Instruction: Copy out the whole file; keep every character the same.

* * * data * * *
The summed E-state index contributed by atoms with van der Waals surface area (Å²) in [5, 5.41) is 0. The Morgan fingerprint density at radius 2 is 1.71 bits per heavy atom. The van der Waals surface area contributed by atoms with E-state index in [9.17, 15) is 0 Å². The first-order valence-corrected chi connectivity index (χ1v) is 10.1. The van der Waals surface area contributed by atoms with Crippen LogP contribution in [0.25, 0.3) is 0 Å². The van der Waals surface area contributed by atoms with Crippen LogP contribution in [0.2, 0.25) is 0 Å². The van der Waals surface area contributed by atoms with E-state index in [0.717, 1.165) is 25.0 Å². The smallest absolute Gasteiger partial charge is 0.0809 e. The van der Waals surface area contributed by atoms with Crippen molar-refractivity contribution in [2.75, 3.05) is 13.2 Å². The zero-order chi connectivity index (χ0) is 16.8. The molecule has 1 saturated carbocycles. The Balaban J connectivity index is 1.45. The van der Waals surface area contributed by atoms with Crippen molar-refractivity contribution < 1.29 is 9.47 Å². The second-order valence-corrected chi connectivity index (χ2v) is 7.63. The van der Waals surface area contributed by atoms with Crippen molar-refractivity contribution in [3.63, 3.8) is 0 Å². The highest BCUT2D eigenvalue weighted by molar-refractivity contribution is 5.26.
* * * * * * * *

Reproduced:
The summed E-state index contributed by atoms with van der Waals surface area (Å²) in [5, 5.41) is 0. The Morgan fingerprint density at radius 2 is 1.71 bits per heavy atom. The van der Waals surface area contributed by atoms with E-state index in [9.17, 15) is 0 Å². The first-order valence-corrected chi connectivity index (χ1v) is 10.1. The van der Waals surface area contributed by atoms with Crippen LogP contribution in [0.25, 0.3) is 0 Å². The van der Waals surface area contributed by atoms with Crippen LogP contribution in [0.2, 0.25) is 0 Å². The van der Waals surface area contributed by atoms with E-state index in [0.717, 1.165) is 25.0 Å². The smallest absolute Gasteiger partial charge is 0.0809 e. The van der Waals surface area contributed by atoms with Crippen molar-refractivity contribution in [2.75, 3.05) is 13.2 Å². The zero-order chi connectivity index (χ0) is 16.8. The molecule has 1 saturated carbocycles. The Balaban J connectivity index is 1.45. The van der Waals surface area contributed by atoms with Crippen molar-refractivity contribution < 1.29 is 9.47 Å². The second-order valence-corrected chi connectivity index (χ2v) is 7.63. The van der Waals surface area contributed by atoms with Crippen molar-refractivity contribution in [3.63, 3.8) is 0 Å². The highest BCUT2D eigenvalue weighted by molar-refractivity contribution is 5.26.